The Saturday, Boeing (NYSE: BA) terminated a $ 4 billion deal that would give it control of the commercial aerospace operations of Embraer (NYSE: ERJ) after a deadline of Friday evening, the two parties passed without the final details being settled.
In a press release, Marc Allen, president of Boeing’s Embraer partnership unit, called the decision “deeply disappointing”, but said “we have reached a point where further negotiations … will not resolve the outstanding issues ”.
The termination, like the original agreement itself, is likely to be highly controversial, and the decision has advantages and disadvantages for Boeing.
Why Boeing shareholders should rejoice
The world has changed a lot since these two long-time partners decided to join forces. In 2017, Boeing had a multi-year order book, billions of cash on its balance sheet, and a roadmap for further expansion. Archival Airbus (OTC: EADSY) had acquired the C-Series small throw line from Bomber, and Boeing saw partnering with Brazil’s Embraer as a way to counter the threat of the C-Series and compete better in the small jet.
Boeing agreed to pay $ 4.2 billion for an 80% interest in the Embraer commercial jet, a rich but fair estimate at the time. However, in the midst of the COVID-19 pandemic, which evaporated travel demand and left airlines in a bad position to buy new planes, Embraer’s total market capitalization fell to around $ 1 billion. .
As a result, before the weekend, Boeing was on the verge of paying more than four times what investors currently think Embraer’s assets are worth. Even this Embraer assessment was probably inflated due to the current deal. Embraer’s shares are expected to drop on Monday after Boeing’s decision to depart.
Boeing is also getting a lot less money than it did two years ago. International regulators’ decision to ground the 737 MAX in March 2019 is expected to cost the aerospace giant more than $ 20 billion in additional spending, customer penalties and advanced payments to maintain the supply chain working.
The pandemic has only exacerbated Boeing’s cash flow problems, causing the airline to temporarily suspend operations and lower demand for new aircraft. Boeing suspended its dividend and asked the US government for $ 60 billion to support the commercial aerospace sector. Given the company’s scrutiny right now, asking for money in Washington and then sending billions of dollars overseas to Embraer is probably a no-brainer.
Buying Embraer, no matter what the cost, is probably a distraction that Boeing doesn’t need at the moment. Furthermore, buying Embraer at the agreed price would have been a huge burden on scarce cash resources.
Why Boeing shareholders should be disappointed
Nevertheless, the reason why Boeing wanted to buy Embraer was solid. The collapsed deal leaves a gaping hole in Boeing’s product offering.
Indeed, Boeing pushed the C-Series into the arms of Airbus by aggressively attacking Bombardier’s sales strategy, accusing the Canadian company of dumping the product in the United States at a price below cost. The C series, renamed Airbus A220, has aroused considerable interest from customers, in particular Delta Airlines and JetBlue Airways.
In recent years, Boeing has tried to convince airlines to choose smaller versions of its 737 instead of an aircraft the size of the A220, in part because it has no real alternative. Embraer’s next-generation E2 jets are said to have been installed under the 737, providing Boeing with an attractive offer for customers looking for an aircraft of this size.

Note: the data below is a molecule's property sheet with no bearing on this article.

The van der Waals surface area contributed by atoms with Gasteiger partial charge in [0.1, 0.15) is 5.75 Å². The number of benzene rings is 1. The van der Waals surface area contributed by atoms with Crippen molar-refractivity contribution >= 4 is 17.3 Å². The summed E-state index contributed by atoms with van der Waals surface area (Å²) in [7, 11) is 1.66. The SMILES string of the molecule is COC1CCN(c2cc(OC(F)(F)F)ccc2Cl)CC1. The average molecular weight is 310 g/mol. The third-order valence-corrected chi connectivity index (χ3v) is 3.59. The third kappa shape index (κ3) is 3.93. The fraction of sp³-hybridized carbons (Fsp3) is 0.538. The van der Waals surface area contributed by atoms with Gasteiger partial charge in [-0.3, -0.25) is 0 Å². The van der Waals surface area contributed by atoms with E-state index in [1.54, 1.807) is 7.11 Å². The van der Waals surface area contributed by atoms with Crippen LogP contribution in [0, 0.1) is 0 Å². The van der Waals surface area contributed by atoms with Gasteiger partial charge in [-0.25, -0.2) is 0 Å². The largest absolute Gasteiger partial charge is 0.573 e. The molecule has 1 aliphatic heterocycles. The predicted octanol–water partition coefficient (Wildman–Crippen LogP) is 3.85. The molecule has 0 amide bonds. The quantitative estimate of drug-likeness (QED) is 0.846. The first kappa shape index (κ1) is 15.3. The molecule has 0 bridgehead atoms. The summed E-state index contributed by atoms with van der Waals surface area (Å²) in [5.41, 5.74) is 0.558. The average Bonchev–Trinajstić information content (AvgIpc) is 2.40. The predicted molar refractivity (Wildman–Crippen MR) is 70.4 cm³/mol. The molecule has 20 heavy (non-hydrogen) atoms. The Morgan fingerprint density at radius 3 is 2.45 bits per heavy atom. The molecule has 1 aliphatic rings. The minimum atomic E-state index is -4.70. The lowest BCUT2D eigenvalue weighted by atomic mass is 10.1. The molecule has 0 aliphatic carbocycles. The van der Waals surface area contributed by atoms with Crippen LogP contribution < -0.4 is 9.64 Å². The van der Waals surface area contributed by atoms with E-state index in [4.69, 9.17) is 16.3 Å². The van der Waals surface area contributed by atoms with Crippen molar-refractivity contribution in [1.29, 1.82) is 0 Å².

Unfortunately for Boeing, the smaller jets seem to be big sellers in the years to come. Before the pandemic, global airlines were already moving away from big jets for smaller planes. This trend is expected to accelerate if demand for air traffic remains below pre-pandemic levels for an extended period.
The success of the A220 is due in part to the fact that airline customers were forced to wait and see what would happen to the Boeing / Embraer deal. Even combined, Boeing / Embraer faced a tough battle to sell the E2. Embraer is likely to find the challenge much more difficult on its own.
So how should an investor feel today?
Given all of the other issues that Boeing faces and the challenges of integrating massive cross-border transactions, even in the best of times, existing investors should be happy that this transaction has collapsed.
Ideally, both parties can now return to the table and find a compromise. However, that might be easier said than done. Talks leading to Boeing’s decision to end these negotiations appear to have been tense.
For its part, Embraer does not seem to be in the mood for compromise. The company released a statement saying the deal had been “improperly terminated” and pledging to “pursue all legal remedies” against Boeing.
“Embraer firmly believes that Boeing has wrongly terminated the [master transaction agreement], that it fabricated false allegations as a pretext to seek to avoid its commitments to conclude the transaction and to pay Embraer the purchase price of $ 4.2 billion, “the company said. “We believe Boeing has engaged in a systematic pattern of delays and repeated violations of the [master transaction agreement], due to his reluctance to close the deal given his own financial situation and the 737 MAX and other business and reputation issues. “
Which means that in the short term, Boeing still has one thing in mind. For potentially the rest of the decade, Boeing’s business fortunes will be largely driven by the success of the still-rooted 737 MAX.
Boeing focuses on survival. Survival is good, but investors should be aware: the price of survival could be lost decade in terms of commercial sales. My advice: avoid Boeing actions.